With the cyberattack that hit the Colonial Pipeline, a 5,500-mile oil pipe that starts in Houston and ends in New York, there came widespread panic and gasoline shortages across the eastern part of our country. This raises the question of the critical infrastructure of South Dakota, as well as the cybersecurity of all of the businesses and organizations throughout the state.
Let’s dig into the importance of this cybersecurity, and how our state has handled it thus far.
I’m sure that nobody needs the reminder yet, but the interruption of a pipeline that supplies almost half of the East Coast’s gasoline supply for just over a week had significant impacts for many, many people… and it is far from the only example of a serious cyberattack on critical infrastructure. Iranian hackers have been cited as attacking utility providers, factories, dams, and gas refineries. Just in February of this year, in fact, a small city in Florida called Oldsmar was attacked by a hacker who used a remote access tool to increase the concentration of lye in the city’s water supply.
It is no secret that infrastructure has become an increasingly popular target for such attacks… something that we need to be particularly concerned about here in South Dakota. For instance, South Dakota features 90 high-hazard dams, almost 6,000 bridges (almost one-in-five of which were structurally deficient in 2019), and almost 200 miles of levees protecting thousands of residents. Between 2008 and 2017, there were 162 power outages in the state. 80 percent of the electricity generated in 2020 came from hydroelectric power plants and windmills.
If any of these pieces of infrastructure were to be interrupted, we would have serious problems, from any of a variety of sources.
That is an excellent question. Unfortunately, it isn’t even close to answerable right now. The Department of Public Safety has gone on record to say “that it is the department policy not to discuss security issues.”
Regardless, it is an important discussion to have. As we outlined above, South Dakota is hugely dependent on a variety of critical pieces of infrastructure, making the idea that cybercriminals and extortionists are increasingly targeting them to accomplish their own goals deeply unsettling.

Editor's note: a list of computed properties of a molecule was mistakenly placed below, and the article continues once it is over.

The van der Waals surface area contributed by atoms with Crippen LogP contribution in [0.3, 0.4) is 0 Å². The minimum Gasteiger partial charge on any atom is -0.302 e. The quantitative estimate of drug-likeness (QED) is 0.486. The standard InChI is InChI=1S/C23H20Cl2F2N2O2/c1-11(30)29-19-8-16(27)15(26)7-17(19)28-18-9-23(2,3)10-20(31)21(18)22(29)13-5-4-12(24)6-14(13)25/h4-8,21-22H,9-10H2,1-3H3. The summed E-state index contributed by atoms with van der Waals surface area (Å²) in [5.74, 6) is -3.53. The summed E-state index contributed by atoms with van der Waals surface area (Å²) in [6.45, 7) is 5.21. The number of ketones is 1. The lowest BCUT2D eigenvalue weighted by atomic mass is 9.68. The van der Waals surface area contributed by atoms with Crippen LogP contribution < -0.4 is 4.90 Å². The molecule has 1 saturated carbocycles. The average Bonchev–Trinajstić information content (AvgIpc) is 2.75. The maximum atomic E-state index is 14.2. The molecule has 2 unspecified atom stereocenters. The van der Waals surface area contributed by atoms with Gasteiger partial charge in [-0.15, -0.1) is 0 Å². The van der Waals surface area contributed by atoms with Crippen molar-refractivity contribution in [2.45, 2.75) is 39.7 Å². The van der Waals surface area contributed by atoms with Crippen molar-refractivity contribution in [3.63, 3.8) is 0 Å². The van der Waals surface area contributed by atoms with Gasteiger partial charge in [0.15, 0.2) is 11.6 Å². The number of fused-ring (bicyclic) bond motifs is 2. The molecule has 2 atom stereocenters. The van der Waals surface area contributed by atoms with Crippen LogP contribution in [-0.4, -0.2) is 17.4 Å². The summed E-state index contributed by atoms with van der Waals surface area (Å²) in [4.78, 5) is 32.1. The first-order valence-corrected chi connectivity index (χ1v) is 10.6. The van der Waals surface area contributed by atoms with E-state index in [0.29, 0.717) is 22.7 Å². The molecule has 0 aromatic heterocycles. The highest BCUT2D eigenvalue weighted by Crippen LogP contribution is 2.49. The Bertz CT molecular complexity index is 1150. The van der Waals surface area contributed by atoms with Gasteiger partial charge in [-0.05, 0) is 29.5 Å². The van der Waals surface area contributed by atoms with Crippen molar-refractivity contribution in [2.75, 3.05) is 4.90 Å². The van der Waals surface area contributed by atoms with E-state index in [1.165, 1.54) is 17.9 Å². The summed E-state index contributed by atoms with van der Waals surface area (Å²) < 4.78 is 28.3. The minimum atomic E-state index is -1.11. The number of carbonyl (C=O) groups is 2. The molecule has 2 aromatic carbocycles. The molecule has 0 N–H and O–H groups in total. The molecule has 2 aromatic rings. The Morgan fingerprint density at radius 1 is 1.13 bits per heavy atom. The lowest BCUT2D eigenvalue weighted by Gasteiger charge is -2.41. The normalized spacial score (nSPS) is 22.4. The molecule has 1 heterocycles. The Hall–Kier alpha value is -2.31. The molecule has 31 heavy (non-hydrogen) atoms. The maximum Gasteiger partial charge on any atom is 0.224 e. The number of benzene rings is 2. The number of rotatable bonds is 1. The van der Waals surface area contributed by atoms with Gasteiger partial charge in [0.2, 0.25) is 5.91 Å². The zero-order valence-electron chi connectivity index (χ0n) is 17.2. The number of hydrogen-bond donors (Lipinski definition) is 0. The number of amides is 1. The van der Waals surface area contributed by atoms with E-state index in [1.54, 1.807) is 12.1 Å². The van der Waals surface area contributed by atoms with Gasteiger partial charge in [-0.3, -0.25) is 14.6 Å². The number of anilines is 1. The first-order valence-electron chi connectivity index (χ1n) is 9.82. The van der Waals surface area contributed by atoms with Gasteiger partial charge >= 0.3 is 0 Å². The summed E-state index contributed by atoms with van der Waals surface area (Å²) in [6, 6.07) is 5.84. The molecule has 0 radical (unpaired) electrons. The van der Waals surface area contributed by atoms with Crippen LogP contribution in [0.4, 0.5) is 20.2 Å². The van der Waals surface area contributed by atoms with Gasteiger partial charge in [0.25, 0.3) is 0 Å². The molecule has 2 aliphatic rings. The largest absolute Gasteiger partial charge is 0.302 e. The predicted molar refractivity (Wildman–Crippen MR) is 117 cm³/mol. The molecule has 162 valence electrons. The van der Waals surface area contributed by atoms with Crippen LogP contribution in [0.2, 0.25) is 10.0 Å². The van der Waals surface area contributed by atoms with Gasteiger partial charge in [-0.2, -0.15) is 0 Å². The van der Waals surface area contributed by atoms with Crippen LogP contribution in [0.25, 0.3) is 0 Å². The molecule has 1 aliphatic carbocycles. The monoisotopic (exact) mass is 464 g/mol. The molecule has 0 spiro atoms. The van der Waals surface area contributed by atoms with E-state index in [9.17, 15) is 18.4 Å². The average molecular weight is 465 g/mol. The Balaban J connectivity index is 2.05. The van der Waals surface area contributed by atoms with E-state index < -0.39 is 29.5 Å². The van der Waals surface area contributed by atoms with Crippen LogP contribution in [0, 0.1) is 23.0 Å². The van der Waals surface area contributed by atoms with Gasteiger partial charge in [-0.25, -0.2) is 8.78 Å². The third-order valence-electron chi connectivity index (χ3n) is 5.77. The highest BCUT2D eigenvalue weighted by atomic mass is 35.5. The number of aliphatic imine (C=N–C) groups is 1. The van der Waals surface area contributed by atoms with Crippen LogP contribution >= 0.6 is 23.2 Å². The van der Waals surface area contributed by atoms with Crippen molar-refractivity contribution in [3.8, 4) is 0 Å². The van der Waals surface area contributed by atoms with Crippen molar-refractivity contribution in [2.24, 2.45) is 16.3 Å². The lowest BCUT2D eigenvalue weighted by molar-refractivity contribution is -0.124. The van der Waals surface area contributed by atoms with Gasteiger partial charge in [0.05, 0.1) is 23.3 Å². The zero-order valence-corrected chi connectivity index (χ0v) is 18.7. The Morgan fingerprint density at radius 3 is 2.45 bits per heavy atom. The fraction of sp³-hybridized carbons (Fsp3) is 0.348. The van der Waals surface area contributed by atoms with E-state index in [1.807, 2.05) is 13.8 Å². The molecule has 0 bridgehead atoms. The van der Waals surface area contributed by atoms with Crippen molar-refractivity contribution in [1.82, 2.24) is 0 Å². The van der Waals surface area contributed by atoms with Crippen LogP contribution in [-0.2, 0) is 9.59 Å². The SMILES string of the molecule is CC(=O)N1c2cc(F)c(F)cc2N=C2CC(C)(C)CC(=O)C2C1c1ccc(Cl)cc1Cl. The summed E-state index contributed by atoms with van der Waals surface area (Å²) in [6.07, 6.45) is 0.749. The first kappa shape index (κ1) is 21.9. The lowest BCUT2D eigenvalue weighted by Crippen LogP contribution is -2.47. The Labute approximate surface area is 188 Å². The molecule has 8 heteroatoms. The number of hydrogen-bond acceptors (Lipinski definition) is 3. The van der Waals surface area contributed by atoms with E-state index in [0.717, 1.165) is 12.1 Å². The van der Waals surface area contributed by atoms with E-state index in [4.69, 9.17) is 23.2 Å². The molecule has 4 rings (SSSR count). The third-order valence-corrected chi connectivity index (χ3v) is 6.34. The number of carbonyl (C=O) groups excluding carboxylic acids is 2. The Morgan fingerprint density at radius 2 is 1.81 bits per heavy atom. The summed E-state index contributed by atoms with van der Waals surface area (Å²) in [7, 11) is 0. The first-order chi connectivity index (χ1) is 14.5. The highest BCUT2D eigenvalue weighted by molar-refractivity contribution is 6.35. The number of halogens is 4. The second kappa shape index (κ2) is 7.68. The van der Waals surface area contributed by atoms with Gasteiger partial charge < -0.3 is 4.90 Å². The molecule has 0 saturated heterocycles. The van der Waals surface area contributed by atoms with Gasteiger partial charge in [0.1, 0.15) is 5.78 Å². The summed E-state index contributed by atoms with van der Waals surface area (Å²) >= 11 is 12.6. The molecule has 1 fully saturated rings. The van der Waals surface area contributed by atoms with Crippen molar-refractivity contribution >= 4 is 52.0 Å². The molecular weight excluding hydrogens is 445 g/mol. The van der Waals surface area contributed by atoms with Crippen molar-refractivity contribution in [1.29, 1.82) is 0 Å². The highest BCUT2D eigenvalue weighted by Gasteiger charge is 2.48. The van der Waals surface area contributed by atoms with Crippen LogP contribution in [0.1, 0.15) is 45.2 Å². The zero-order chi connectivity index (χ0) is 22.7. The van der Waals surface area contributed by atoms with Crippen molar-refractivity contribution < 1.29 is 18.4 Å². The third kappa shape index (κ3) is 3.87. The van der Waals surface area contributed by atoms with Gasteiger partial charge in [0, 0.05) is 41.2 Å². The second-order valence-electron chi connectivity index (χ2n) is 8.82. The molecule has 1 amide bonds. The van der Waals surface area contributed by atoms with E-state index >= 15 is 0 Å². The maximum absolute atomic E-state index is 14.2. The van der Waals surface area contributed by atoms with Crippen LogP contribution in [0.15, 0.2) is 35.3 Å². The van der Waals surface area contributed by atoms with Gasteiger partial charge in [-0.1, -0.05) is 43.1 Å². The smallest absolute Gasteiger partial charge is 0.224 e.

The Office of the Governor has confirmed, however, that House Bill 1281 (also known as the BRITTLE fund) was passed. This ensures that $10 million would be set aside for the purpose of updating or replacing their problematic applications.
Whether you’re discussing public utilities or a private business’ data stores, security—cyber and physical—is a critical aspect of modern operations. Without this security, things can (and as we have seen, often do) spiral into disaster. Avoiding this through improved IT management and installing proactive security measures can prove to be a wise investment into your organization.
KT Connections is here to help. As the leading IT provider in Rapid City, South Dakota, we’re here to assist businesses with their technology in any way we can so that they can accomplish more.
This includes implementing a few technologies that can help keep your business from befalling what happened to Colonial Pipeline. While the double extortion that had impacted the pipeline may have complicated the issue considerably, we’d ensure that your systems could be restored from a backup and your productivity continue. The problem is, as is often the case, many businesses don’t have a backup they can rely on.
While it may be easy to make these kinds of claims in retrospect, we are firm proponents of the idea that it is always better to be prepared. We’re ready to help you make these preparations. To learn more about the ways we can reinforce your business against threats like this—and many other similar ones—reach out to us at 888-891-4201.
Rodd Ahrenstorff is the Director of Business Operations for KT Connections, as well as a member of the company’s ownership team starting in 2014. Rodd has been working in the computer and telecommunication fields for over twenty years—a term during which he has held a number of leadership positions. In the past, he has served as a broadcast television engineer, an systems architect, and most recently Director of Information Technology, including a role as a HIPAA Security Officer for behavioral health and multi-specialty medical providers.